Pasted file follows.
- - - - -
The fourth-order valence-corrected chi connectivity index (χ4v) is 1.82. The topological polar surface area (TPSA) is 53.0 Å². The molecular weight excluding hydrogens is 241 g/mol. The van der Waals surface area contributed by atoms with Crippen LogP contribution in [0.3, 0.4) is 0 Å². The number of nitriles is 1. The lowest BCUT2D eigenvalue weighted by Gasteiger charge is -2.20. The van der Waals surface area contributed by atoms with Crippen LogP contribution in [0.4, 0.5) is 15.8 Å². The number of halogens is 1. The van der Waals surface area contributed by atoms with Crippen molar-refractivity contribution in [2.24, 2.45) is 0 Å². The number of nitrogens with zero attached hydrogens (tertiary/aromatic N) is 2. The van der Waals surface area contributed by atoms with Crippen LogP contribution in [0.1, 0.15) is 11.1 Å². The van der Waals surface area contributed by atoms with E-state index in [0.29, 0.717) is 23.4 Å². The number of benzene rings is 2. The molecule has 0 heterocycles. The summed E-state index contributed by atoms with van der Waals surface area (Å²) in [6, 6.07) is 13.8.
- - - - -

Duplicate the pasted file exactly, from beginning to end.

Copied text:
The fourth-order valence-corrected chi connectivity index (χ4v) is 1.82. The topological polar surface area (TPSA) is 53.0 Å². The molecular weight excluding hydrogens is 241 g/mol. The van der Waals surface area contributed by atoms with Crippen LogP contribution in [0.3, 0.4) is 0 Å². The number of nitriles is 1. The lowest BCUT2D eigenvalue weighted by Gasteiger charge is -2.20. The van der Waals surface area contributed by atoms with Crippen LogP contribution in [0.4, 0.5) is 15.8 Å². The number of halogens is 1. The van der Waals surface area contributed by atoms with Crippen molar-refractivity contribution in [2.24, 2.45) is 0 Å². The number of nitrogens with zero attached hydrogens (tertiary/aromatic N) is 2. The van der Waals surface area contributed by atoms with Crippen LogP contribution in [0.1, 0.15) is 11.1 Å². The van der Waals surface area contributed by atoms with E-state index in [0.29, 0.717) is 23.4 Å². The number of benzene rings is 2. The molecule has 0 heterocycles. The summed E-state index contributed by atoms with van der Waals surface area (Å²) in [6, 6.07) is 13.8.